How to Appeal a Debt Collection Judgment from an Arizona Justice Court

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Arizona  Justice Court AppealWhat if you lose?

When it comes to debt collection lawsuits there are no guarantees.  While cases filed by junk debt buyers are often similar in the underlying facts, there are several procedural and evidentiary issues that can arise that can have a significant impact on your case – and even result in a judgment being entered against you.

If you have been battling it out in the Arizona justice court system and lose your case – whether it be after a trial or if summary judgment is entered against you – you have the right to appeal the case and have it reviewed by the Arizona Superior Court.

You Must Act Quickly

You don’t have a lot of time to decide whether or not you want to appeal your case.  In fact, in Arizona you have fourteen (14) days from the day the judge signs the judgment against you to file a document known as a “Notice of Appeal”.  If you don’t file a Notice of Appeal within that fourteen (14) day period you won’t be able to appeal your case.  Even if you are just one day late, your case is now over.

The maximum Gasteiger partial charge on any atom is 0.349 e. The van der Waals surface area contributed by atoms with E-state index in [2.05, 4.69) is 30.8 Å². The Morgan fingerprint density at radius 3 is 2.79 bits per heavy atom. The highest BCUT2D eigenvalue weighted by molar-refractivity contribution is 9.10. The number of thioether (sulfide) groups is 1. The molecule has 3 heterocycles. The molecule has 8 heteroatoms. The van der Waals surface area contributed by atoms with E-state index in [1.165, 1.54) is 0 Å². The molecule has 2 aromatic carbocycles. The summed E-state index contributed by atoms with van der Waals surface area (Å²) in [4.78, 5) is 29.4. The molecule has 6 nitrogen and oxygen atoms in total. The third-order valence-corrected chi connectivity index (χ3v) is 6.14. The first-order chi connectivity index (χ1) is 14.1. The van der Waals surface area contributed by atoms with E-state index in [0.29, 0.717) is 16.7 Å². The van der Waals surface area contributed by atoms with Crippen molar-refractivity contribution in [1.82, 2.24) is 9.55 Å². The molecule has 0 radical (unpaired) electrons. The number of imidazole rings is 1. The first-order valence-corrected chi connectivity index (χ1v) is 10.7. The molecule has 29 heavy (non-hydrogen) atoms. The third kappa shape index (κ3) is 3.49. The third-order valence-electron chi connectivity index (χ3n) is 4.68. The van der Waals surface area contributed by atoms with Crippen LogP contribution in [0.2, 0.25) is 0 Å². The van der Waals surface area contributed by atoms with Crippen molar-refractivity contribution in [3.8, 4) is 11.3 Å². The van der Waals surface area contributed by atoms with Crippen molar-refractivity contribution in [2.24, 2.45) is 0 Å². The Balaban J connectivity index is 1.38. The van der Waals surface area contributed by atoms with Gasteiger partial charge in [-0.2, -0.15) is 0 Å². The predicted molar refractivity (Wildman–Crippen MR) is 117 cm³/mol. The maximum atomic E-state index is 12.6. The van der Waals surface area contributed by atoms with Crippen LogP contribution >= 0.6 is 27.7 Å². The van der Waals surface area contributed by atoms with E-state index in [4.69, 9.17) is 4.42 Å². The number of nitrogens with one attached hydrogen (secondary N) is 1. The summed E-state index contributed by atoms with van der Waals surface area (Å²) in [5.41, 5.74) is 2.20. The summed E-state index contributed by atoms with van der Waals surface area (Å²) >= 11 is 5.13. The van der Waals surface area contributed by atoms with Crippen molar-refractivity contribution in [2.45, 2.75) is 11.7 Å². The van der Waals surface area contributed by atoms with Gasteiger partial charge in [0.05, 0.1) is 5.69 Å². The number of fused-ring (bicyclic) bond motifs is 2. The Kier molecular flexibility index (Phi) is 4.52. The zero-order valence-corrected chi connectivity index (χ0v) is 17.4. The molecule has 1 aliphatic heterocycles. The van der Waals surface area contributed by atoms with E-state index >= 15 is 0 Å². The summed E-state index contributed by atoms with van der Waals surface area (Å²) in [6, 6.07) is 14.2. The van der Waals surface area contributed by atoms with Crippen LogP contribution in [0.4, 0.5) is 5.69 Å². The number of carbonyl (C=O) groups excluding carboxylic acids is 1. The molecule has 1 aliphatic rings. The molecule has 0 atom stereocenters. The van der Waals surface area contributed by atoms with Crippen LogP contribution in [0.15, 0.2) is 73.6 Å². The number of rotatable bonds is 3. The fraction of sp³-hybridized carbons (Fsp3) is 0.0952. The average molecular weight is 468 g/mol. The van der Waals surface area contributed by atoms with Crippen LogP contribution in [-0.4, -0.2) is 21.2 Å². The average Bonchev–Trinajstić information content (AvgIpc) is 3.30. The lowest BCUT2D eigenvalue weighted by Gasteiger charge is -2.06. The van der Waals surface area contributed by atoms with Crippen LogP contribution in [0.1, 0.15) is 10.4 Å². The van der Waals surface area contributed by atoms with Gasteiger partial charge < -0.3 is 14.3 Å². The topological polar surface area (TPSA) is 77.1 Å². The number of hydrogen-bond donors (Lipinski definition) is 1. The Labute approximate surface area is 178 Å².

How Long Will an Appeal Take?

As with all court proceedings, the appeal process is not a quick one.  Within sixty (60) days after you file your Notice of Appeal you will be required to file an Opening Memorandum.  This document outlines what happened in your case, why you think the Justice of the Peace got it wrong, and citation to the law showing why you should have won.

The junk debt buyer will also have an opportunity to file a memorandum to the court arguing why they believe the justice court got it right.

In most appeals from the justice court to the superior court here in Arizona the total time is about 4-6 months.

The superior court can agree with you and reverse the judgment, they can remand (meaning send it back to the justice court), or they can affirm the justice court ruling (essentially saying that they were correct).

If judgment as been entered against you the time to act is now.  If you delay you may lose your appeal rights all together.

 

Topics:  Appeals, Debt Buyers, Debt Collection

Published In: Civil Procedure Updates, Consumer Protection Updates

DISCLAIMER: Because of the generality of this update, the information provided herein may not be applicable in all situations and should not be acted upon without specific legal advice based on particular situations.

© John Skiba, Skiba Law Group, PLC | Attorney Advertising

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